His client’s mouth pressed into a tight line and his fingers began to fidget with the black and gold cuff-links that clasped his shirt-sleeves. His suit was sleek, but not new – it rang of a tone Smith had seen before: the moneyed man who has recently split from the woman who built his well-styled wardrobe.

“Can you describe the vehicle?” asked Mulligan.

“It’s blue. It’s a minivan. I don’t really know much about cars, my apologies,” replied Micha.

“- you’re sure its always the same one?”

“Yes. Always the same blue van, always the same bald man driving, and the same sharp-faced woman riding as a passenger.”

Smith nodded. It wasn’t much to work with, but the cheque had already cleared.

* * *

Mulligan SmithAfter sending out a few feelers that came back empty, Mulligan had resorted to the basics – to spot the tail, he’d simply begun following his own client. He soon thought he might have some possible suspects, but the questionable vans had never made an extended appearance, and he knew he may have been imposing his hopes on simple traffic.

Two weeks later, Smith was paranoid that he’d somehow slipped and frightened off whomever was hunting his client. He’d just bought a slice of pizza that he didn’t wish to eat under the sloshy eyes of the drunks that frequented Anthony’s, so Mulligan was sitting in his Tercel, wiping grease from his chin, and mentally running over the facts of the case.

His phone rang.

“They beat me, they beat me!” came Ruben’s strained voice through the tiny speaker.

Within seconds the rapidly cooling slice was forgotten on the passenger seat as the car’s engine kicked into life.

It was a quick trip.

Smith found Micha between two apartment buildings in a neighbourhood that left Mulligan wanting to sort out the situation as quickly as possible.

“It was the blue van! Where were you!?” was his greeting.

“I’m sorry,” Mulligan replied. “I’ll give you a ride to the nearest police station, I know a few folks there, they’ll get your report and get you home quick. Maybe they’ll turn up something I haven’t been able to.”

“No. My daughter is on the way here, I’m going to stay at her house tonight.”

“Are you sure?”

“Yes – why? Are you unsure? What – are you on her pay now too?” the battered-man paced as he spoke, his mussed hair blowing about his face.

“No, I just think the police might be helpful. How did you end up here anyhow?”

Ruben scanned the buildings with a lack of recognition in his eyes, as if this was his first time seeing his surroundings.

A black Lincoln Town Car pulled to a sharp halt at the curb.

“That’s ‘Nessa,” said the shaken man.

As Mulligan helped him to the waiting car, the PI noted the blood spattered across the lapel of Micha’s now tarnished suit.

* * *

Smith called for a meeting the following day, unsure if his client was willing to trust him to continue his work. There was little he could have done about the situation – no man can be unceasingly vigilant, but he’d lost pay to a similar incident in the past.

Ruben was forceful that he stay on the case, that he, in fact, redouble his efforts.

Mulligan had done his best to reassure Micha that he would. He’d asked for his daughter’s number, in case she should have any info, and then he’d promised to track down the phantom van.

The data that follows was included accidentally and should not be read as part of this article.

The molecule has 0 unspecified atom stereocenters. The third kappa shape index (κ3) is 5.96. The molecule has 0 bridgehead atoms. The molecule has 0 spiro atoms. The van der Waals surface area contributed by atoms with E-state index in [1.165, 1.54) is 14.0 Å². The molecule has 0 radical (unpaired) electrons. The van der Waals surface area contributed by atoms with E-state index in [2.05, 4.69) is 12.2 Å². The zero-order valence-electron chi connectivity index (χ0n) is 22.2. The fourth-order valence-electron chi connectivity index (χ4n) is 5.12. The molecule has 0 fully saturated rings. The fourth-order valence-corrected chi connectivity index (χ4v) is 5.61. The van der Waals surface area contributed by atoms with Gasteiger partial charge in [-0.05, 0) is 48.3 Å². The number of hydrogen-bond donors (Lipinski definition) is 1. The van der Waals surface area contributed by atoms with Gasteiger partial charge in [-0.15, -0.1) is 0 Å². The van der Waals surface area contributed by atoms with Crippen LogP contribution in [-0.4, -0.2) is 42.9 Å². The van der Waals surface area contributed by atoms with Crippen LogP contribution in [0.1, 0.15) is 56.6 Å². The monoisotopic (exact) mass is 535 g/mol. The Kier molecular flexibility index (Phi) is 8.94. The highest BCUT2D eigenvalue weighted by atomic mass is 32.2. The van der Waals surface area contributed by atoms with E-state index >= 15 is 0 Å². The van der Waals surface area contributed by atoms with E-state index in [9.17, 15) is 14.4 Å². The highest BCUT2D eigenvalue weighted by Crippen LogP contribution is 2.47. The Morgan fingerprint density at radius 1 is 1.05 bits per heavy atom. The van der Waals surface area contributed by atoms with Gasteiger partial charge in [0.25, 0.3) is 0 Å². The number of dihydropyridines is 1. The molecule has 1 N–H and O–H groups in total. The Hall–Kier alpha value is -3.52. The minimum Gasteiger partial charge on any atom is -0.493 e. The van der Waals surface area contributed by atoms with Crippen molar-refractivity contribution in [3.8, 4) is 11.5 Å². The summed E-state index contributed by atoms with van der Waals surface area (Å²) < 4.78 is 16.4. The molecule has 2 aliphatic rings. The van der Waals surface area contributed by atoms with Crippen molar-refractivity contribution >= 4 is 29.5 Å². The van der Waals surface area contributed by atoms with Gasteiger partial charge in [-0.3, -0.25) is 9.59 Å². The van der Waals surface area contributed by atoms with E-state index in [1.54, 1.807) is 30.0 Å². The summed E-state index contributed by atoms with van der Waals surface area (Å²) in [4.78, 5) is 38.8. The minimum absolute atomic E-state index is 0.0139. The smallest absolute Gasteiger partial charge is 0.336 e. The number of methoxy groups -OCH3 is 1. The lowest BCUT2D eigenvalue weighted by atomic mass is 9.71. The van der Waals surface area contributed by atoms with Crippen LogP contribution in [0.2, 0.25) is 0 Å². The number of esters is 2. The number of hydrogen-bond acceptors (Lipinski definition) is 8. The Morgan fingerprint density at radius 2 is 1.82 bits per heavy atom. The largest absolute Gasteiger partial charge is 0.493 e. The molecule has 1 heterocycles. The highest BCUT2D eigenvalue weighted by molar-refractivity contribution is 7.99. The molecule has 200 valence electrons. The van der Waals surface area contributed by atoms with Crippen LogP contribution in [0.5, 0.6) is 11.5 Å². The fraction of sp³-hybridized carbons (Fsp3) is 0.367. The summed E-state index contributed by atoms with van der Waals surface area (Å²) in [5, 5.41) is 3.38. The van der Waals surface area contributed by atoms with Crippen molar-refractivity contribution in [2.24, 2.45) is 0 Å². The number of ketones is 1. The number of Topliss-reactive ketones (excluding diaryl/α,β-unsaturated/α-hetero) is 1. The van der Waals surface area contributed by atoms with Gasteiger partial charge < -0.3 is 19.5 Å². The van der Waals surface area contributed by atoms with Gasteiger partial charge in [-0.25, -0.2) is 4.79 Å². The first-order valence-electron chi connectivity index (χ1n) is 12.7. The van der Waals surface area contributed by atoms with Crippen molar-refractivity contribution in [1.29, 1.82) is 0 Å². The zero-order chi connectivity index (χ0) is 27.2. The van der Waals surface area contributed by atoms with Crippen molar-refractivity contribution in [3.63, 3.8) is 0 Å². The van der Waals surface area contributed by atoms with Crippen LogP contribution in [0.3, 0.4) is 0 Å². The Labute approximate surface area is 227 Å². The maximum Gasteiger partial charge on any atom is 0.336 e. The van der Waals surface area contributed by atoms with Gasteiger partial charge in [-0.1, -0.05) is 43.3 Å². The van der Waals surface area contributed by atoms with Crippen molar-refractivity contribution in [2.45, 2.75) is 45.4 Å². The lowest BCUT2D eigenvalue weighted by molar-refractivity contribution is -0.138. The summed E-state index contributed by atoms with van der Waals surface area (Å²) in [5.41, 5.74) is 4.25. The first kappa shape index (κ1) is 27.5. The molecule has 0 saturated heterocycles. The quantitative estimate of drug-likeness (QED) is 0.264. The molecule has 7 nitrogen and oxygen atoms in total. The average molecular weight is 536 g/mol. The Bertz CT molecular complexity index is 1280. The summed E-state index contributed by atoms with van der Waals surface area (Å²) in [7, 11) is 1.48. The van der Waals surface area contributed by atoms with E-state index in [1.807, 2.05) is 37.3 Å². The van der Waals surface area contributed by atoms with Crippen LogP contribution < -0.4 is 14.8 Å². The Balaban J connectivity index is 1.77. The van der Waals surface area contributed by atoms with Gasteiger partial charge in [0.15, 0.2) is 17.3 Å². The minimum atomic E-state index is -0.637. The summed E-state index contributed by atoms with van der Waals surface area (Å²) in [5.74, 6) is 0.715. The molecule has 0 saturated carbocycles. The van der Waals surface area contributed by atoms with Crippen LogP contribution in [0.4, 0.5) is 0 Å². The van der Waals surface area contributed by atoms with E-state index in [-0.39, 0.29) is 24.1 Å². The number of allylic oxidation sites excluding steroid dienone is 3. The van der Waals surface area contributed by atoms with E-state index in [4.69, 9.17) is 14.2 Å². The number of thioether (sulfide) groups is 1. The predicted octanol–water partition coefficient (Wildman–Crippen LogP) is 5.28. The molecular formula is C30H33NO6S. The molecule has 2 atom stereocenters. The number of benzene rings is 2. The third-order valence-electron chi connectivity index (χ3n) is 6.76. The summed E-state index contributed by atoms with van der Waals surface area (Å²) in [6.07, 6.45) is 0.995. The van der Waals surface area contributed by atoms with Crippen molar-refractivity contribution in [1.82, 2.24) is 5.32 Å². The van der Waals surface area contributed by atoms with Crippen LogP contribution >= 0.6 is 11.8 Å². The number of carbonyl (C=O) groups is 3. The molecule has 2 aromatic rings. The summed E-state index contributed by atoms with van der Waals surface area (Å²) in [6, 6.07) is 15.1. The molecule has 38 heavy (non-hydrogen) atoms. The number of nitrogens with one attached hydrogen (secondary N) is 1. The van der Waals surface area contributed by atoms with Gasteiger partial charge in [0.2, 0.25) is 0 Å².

As soon as the man was mollified and had departed, Smith called Vanessa.

For the third encounter in a row, the client had been wearing the same suit.

They met at Vanessa’s office, and Mulligan explained the task he’d been entrusted with, and partially paid for.

“A blue van? It would be a Grand Caravan, actually, a 2002 blue Dodge Grand Caravan,” Vanessa replied, after a long moment of focusing on her laptop’s keyboard.

Smith reached for his phone to make notes.

“Don’t bother,” she said. “She didn’t divorce Dad, he’s just… He’s had a psychotic break due to trauma. He always wears the same suit – even though its ripped, he threw a fit this morning when I asked him to put on something else. I can’t be watching him constantly, but last night was the fourth time he’s been found wandering around, and I’m just lucky he was only mugged.”

Mulligan rubbed his right eye, mentally collecting together replacements for the funds he’d already spent.

Vanessa continued.

“Three months ago Mom was crossing the street to a cab that was waiting, and she was run down by a couple in a Grand Caravan who were too busy yelling at their kids to watch for jaywalkers. The doctor says once he accepts it, he’ll start to recover.”

 

Flash Pulp is presented by http://skinner.fm. The audio and text formats of Flash Pulp are released under the Canadian Creative Commons Attribution-Noncommercial 2.5 License.

Flash Pulp 103 – Mulligan Smith and The Strange Woman, Part 1 of 1

7 Dec

Welcome to Flash Pulp, episode one hundred and three.

Flash Pulp

Tonight we present Mulligan Smith and The Strange Woman, Part 1 of 1
Download MP3
(RSS / iTunes)

 

This week’s episodes are brought to you by Flash Pulp on iTunes.

It’s like Stevie Wonder driving a monster truck.

Find a link it here.

 

Flash Pulp is an experiment in broadcasting fresh pulp stories in the modern age – three to ten minutes of fiction brought to you Monday, Wednesday and Friday evenings.

Tonight, Mulligan Smith, PI, encounters a stranger while crawling into an unlikely location.

 

Flash Pulp 103
Mulligan Smith and The Strange Woman, Part 1 of 1

Written by J.R.D. Skinner
Art and Narration by Opopanax
and Audio produced by Jessica May

 

Mulligan hadn’t meant to encounter the woman, he’d been busy chasing down a job when he happened upon her – still, once he’d found her, he couldn’t leave her.